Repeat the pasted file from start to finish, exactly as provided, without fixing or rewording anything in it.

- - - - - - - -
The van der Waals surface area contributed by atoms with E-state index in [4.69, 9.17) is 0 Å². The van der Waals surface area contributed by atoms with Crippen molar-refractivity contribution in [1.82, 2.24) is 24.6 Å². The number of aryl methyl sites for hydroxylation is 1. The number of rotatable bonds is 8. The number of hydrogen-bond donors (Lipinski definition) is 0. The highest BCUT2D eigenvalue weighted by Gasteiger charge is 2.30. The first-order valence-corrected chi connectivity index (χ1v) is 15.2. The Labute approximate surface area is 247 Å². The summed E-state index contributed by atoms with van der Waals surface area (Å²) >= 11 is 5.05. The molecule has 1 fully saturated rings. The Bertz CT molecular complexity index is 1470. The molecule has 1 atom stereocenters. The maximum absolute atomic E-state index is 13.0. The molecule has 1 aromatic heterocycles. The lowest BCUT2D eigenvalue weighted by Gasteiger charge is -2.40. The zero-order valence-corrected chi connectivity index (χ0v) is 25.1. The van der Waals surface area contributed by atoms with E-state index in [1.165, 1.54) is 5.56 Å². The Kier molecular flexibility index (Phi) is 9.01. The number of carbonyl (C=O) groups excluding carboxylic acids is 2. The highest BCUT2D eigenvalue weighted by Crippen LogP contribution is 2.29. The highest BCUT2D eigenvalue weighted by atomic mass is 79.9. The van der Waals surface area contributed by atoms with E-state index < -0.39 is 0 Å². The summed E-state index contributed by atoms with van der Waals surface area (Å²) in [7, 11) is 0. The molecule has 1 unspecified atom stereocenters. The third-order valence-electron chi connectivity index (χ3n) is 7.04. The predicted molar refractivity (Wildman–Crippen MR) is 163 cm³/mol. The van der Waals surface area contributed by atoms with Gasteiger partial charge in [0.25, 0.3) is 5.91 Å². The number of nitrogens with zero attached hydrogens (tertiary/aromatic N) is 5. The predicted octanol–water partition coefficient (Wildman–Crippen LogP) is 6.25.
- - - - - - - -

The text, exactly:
The van der Waals surface area contributed by atoms with E-state index in [4.69, 9.17) is 0 Å². The van der Waals surface area contributed by atoms with Crippen molar-refractivity contribution in [1.82, 2.24) is 24.6 Å². The number of aryl methyl sites for hydroxylation is 1. The number of rotatable bonds is 8. The number of hydrogen-bond donors (Lipinski definition) is 0. The highest BCUT2D eigenvalue weighted by Gasteiger charge is 2.30. The first-order valence-corrected chi connectivity index (χ1v) is 15.2. The Labute approximate surface area is 247 Å². The summed E-state index contributed by atoms with van der Waals surface area (Å²) >= 11 is 5.05. The molecule has 1 fully saturated rings. The Bertz CT molecular complexity index is 1470. The molecule has 1 atom stereocenters. The maximum absolute atomic E-state index is 13.0. The molecule has 1 aromatic heterocycles. The lowest BCUT2D eigenvalue weighted by Gasteiger charge is -2.40. The zero-order valence-corrected chi connectivity index (χ0v) is 25.1. The van der Waals surface area contributed by atoms with E-state index in [1.165, 1.54) is 5.56 Å². The Kier molecular flexibility index (Phi) is 9.01. The number of carbonyl (C=O) groups excluding carboxylic acids is 2. The highest BCUT2D eigenvalue weighted by Crippen LogP contribution is 2.29. The highest BCUT2D eigenvalue weighted by atomic mass is 79.9. The van der Waals surface area contributed by atoms with E-state index < -0.39 is 0 Å². The summed E-state index contributed by atoms with van der Waals surface area (Å²) in [7, 11) is 0. The molecule has 1 unspecified atom stereocenters. The third-order valence-electron chi connectivity index (χ3n) is 7.04. The predicted molar refractivity (Wildman–Crippen MR) is 163 cm³/mol. The van der Waals surface area contributed by atoms with Gasteiger partial charge in [0.25, 0.3) is 5.91 Å². The number of nitrogens with zero attached hydrogens (tertiary/aromatic N) is 5. The predicted octanol–water partition coefficient (Wildman–Crippen LogP) is 6.25.